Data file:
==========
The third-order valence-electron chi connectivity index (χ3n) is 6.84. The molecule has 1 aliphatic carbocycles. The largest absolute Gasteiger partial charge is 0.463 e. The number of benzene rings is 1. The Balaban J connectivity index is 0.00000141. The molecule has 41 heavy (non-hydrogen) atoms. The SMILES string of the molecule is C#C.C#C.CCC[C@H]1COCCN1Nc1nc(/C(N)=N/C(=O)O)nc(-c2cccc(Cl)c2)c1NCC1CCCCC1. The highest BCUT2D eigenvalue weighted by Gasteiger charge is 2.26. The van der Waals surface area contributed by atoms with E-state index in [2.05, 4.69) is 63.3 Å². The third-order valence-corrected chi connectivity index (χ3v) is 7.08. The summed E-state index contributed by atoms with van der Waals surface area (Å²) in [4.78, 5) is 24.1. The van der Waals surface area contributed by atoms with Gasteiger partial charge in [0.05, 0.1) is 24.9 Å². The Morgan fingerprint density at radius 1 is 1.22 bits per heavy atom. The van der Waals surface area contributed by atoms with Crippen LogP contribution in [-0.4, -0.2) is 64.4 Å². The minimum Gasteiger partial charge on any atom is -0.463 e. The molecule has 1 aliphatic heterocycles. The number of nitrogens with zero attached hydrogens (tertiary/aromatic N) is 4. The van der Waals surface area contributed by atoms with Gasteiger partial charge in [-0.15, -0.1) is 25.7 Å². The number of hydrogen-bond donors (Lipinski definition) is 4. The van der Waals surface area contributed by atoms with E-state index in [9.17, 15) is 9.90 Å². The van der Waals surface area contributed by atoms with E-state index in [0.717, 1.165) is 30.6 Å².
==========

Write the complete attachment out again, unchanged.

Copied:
The third-order valence-electron chi connectivity index (χ3n) is 6.84. The molecule has 1 aliphatic carbocycles. The largest absolute Gasteiger partial charge is 0.463 e. The number of benzene rings is 1. The Balaban J connectivity index is 0.00000141. The molecule has 41 heavy (non-hydrogen) atoms. The SMILES string of the molecule is C#C.C#C.CCC[C@H]1COCCN1Nc1nc(/C(N)=N/C(=O)O)nc(-c2cccc(Cl)c2)c1NCC1CCCCC1. The highest BCUT2D eigenvalue weighted by Gasteiger charge is 2.26. The van der Waals surface area contributed by atoms with E-state index in [2.05, 4.69) is 63.3 Å². The third-order valence-corrected chi connectivity index (χ3v) is 7.08. The summed E-state index contributed by atoms with van der Waals surface area (Å²) in [4.78, 5) is 24.1. The van der Waals surface area contributed by atoms with Gasteiger partial charge in [0.05, 0.1) is 24.9 Å². The Morgan fingerprint density at radius 1 is 1.22 bits per heavy atom. The van der Waals surface area contributed by atoms with Crippen LogP contribution in [-0.4, -0.2) is 64.4 Å². The minimum Gasteiger partial charge on any atom is -0.463 e. The molecule has 1 aliphatic heterocycles. The number of nitrogens with zero attached hydrogens (tertiary/aromatic N) is 4. The van der Waals surface area contributed by atoms with Gasteiger partial charge in [-0.15, -0.1) is 25.7 Å². The number of hydrogen-bond donors (Lipinski definition) is 4. The van der Waals surface area contributed by atoms with E-state index in [9.17, 15) is 9.90 Å². The van der Waals surface area contributed by atoms with E-state index in [0.717, 1.165) is 30.6 Å².